This is me guessing .. however this seems to be the key factoid: "her husband Richard had installed a new charger just one day prior to the incident"

What if the husband, Richard, had a sense of self-competence in his abilities as an electrician and installed the charger himself but made a mistake?

I've talked with charging station vendors who have insisted charging stations be installed by electricians, because of the risk of fire if they're installed incorrectly.

John Goreham    October 10, 2012 - 11:24AM

In reply to by David Herron

David's likely correct here. However, it does point out the fact that the instalation of the charger is part of the ownership costs of an electric car. Based on my experience having a generator hookup installed, and some other things like that in my home here in MA, I would say that is a $300 job minimum. At $4.00 per gallon, a Prius or Lexus ES400h can go about 3750 miles on that when converted to gasoline. So about 1/3 of a year. If the charger itself costs $600.00 then the first year of gas in your Prius is "free" if you want to think of that way, compared to an electric car. When thinking of carbon emissions, don't forget the 9 mile per gallon van that the electrician drives, the energy consumed making the charger, a nd the energy and CO emmitted by the firetrucks that went to Richard's home.

MarkH (not verified)    October 10, 2012 - 11:54PM

I don't see or hear mention on the linked story (SWFL NBC affiliate) that the Smart was electric. Those don't even exist yet, except for an extremely rare custom retrofit. The device that was installed could easily have been third party battery tender type device for the car's starting battery - those are usually very small, where a 220V EV charger is a rather significant cable. Shorting or crimping a battery tender wires could start a fire. It is used to keep the battery "at optimum charge" as stated in the other article. An EV does not ship without a charger, so I'm almost certain this was a simple battery tender and someone got their facts wrong. And if that's the case, it changes the entire tone of the article from "small car could explode at any moment" to "small $20 charging device malfunctioned."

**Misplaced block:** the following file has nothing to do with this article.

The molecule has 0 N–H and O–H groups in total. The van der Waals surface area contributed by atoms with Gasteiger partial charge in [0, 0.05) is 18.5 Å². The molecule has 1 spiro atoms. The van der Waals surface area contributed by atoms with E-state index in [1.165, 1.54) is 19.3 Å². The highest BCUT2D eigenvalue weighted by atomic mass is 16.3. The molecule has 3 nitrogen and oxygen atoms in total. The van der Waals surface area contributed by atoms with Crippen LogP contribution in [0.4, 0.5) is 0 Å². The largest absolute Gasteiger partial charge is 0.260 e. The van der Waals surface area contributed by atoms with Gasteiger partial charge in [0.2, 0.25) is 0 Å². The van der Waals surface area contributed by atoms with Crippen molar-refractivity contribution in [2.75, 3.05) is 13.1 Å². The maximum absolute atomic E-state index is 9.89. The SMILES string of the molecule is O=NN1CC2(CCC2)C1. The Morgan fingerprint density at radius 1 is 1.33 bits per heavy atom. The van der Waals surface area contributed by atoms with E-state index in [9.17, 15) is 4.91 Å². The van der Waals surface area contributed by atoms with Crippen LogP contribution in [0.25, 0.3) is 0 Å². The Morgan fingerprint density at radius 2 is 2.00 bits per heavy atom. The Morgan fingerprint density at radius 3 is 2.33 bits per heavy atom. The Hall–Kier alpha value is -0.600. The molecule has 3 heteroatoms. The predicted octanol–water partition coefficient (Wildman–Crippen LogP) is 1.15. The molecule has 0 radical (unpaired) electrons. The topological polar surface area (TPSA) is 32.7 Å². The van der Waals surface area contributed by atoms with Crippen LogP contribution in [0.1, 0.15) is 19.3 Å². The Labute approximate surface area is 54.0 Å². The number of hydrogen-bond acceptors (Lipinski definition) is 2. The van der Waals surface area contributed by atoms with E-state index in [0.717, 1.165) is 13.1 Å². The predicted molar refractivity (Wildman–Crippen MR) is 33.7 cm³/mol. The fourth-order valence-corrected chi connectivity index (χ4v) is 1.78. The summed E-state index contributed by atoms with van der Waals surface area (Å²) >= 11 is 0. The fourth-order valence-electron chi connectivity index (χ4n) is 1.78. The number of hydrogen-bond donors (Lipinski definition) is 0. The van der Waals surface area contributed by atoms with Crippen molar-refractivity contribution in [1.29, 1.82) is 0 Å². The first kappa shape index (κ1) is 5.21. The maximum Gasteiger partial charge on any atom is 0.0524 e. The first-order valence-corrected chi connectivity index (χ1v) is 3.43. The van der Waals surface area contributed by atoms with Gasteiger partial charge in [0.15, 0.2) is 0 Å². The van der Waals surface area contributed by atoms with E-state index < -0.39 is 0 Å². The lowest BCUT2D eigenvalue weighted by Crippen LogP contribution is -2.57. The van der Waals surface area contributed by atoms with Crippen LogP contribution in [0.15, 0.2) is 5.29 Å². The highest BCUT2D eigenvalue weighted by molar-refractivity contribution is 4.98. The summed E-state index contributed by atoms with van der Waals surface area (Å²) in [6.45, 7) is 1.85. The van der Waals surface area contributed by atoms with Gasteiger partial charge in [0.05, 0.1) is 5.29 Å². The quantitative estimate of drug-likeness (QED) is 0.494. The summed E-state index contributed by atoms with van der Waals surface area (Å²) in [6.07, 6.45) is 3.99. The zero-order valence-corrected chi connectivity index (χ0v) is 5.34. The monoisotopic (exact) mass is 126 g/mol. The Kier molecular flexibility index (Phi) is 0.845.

Anthony Faccenda    October 11, 2012 - 10:58AM

In reply to by John Goreham

Check out both links that I included. The News Press link, which is a Southwest FLA publication states "The fire, which damaged several rooms in the home at the 20000 block of Montessa Court, began in the garage where a two-seat electric car was being charged." The ED is the electric Smart model. The article refers to it multiple times as an electric car. There's also a new NBC video, which I linked to the story explaining that the battery was supposed to keep the vehicle at optimal charge.

dignon (not verified)    October 11, 2012 - 3:35PM

What's with all the stories that try to pin a fire on an electric car? The Smart EV is not even being sold yet. They are just now taking pre-order registrations.

The car in question was a gas version. The owner was charging his 12v battery.